I wish ESPN was willing to spend the cash on the Olympics instead of these other things so we could get fullform live TV coverage of everything instead of NBC's crappy approach.

DJariya 05-22-13 01:43 PM

Re: ESPN laying off 100's of employee's
 
Here's an interesting bit from the Deadspin story:



That's why there might be conjecture that the layoffs may play into some sort of deal between ESPN & Disney - layoff a certain percentage of staff = getting the budget needed for DC2. Obviously the layoffs aren't solely because of this, they are likely also tied to the amount of spend ESPN has been doing recently to tie up sporting events and keep them away from their aggressive competition—NBC, CBS, and Fox.

DC2 is the new building they are constructing in Bristol, CT where the new $125M SportsCenter set will be located for 2014.

-rolleyes- So firing more people will also get them more money in the budget for the new SportsCenter set.

DJariya 05-22-13 01:47 PM

Re: ESPN laying off 100's of employee's
 
http://www.forbes.com/sites/chrissmi...espns-layoffs/

If you want to know how much insane money ESPN is spending which is attributed to the layoffs. Read the above Forbes story.

$825M last week for 11 years of US Open rights is the latest.

PhantomStranger 05-22-13 02:00 PM

Re: ESPN laying off 100's of employee's
 

Originally Posted by Red Dog (Post 11702512)
I can't believe what ESPN paid for the US Open tennis rights. That was downright insane IMO. The NFL I can see. The SEC to a lesser extent.

The US Open attracts a much richer viewing demographic that otherwise doesn't watch the rest of ESPN's programming.

Speaking as a hardcore sports fan, I find ESPN almost unwatchable these days except for their 30 for 30 series. They've abandoned traditional sports and barely cover anything they don't directly air. The constant rotation of inexperienced on-air hosts grew tiresome to watch. The clear pecking order of certain sports grew sickening. Why is NFL coverage in May getting top billing over MLB's regular season and the NBA playoffs?

Red Dog 05-22-13 02:46 PM

Re: ESPN laying off 100's of employee's
 
I realize that tennis is like golf when it comes to demos (the $825M is overspending even taking that into account), but tennis seems to be fading in popularity in this country (the men's side particularly) and the US Open is conducted directly against the starts of the college and pro football seasons with the middle weekend a dead zone for TV (Labor Day).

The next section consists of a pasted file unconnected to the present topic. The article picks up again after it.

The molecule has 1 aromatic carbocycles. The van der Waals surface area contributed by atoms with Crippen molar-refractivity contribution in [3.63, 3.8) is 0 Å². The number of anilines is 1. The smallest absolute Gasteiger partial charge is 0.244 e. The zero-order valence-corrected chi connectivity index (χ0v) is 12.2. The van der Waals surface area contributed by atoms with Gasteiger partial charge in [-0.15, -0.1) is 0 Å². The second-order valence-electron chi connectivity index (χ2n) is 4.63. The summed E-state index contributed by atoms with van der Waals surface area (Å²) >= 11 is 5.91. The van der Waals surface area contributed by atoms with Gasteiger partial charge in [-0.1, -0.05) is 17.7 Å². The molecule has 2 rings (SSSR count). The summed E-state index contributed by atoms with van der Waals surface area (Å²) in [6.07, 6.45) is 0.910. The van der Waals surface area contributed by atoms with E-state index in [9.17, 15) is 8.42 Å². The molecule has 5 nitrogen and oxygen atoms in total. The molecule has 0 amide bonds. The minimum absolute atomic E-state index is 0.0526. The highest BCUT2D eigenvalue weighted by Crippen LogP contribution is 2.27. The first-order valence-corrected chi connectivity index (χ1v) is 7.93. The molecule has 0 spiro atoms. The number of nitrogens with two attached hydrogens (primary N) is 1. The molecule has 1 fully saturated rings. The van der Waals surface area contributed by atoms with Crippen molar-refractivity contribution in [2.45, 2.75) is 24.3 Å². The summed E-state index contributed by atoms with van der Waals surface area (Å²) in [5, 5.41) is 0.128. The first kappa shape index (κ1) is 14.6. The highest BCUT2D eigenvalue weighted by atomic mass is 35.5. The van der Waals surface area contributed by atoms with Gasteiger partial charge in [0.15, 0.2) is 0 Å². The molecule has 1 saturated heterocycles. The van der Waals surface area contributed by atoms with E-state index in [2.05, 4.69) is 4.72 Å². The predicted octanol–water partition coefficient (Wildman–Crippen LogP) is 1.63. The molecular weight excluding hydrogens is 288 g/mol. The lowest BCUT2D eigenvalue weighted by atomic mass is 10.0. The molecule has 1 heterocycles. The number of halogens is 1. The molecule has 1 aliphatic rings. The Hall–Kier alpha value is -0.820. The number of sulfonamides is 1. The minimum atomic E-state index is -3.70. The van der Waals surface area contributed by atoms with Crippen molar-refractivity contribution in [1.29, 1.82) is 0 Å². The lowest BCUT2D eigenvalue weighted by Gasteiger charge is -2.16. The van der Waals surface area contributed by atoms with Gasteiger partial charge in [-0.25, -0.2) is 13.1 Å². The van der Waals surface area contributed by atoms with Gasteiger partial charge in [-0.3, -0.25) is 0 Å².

Put it another way - I don't think CBS is going to miss it one bit. Now they get to put SEC football on those first couple Saturdays and have a Week 1 NFL DH slot every other year.

Nazgul 05-22-13 04:28 PM

Re: ESPN laying off 100's of employee's
 
Isn't this the prevalent attitude in many coroprations today? It's not about making money, but making 'enough' money, however that is defined. Although, I'm sure the C-Level execs at Disney/ABC/ESPN will get some nice bonuses.

TheKing 05-22-13 05:45 PM

Re: ESPN laying off 100's of employee's
 
ESPN is something of a relic. The idea of 24 hour sports coverage was unique in 1980, and it allowed a depth that couldn't been reached with the normal sports coverage of the day.

But what we've seen in the last 10 years is the rise of the specific sports channels. If I want in depth baseball coverage, I watch MLB Network. If I want football, there's NFL Network. Most of the major conferences in College have their own networks. Hell, the Yankees and Lakers have their own networks, and the Dodgers will next year.

Without spending all that money on exclusives, ESPN would be dead in the water.

B.A. 07-08-13 08:47 AM

Re: ESPN laying off 100's of employee's
 
ESPN is still capable of good programming.

http://espn.go.com/video/clip?id=9456327

mcnabb 07-08-13 09:28 AM

Re: ESPN laying off 100's of employee's
 

Originally Posted by TheKing (Post 11702876)
ESPN is something of a relic. The idea of 24 hour sports coverage was unique in 1980, and it allowed a depth that couldn't been reached with the normal sports coverage of the day.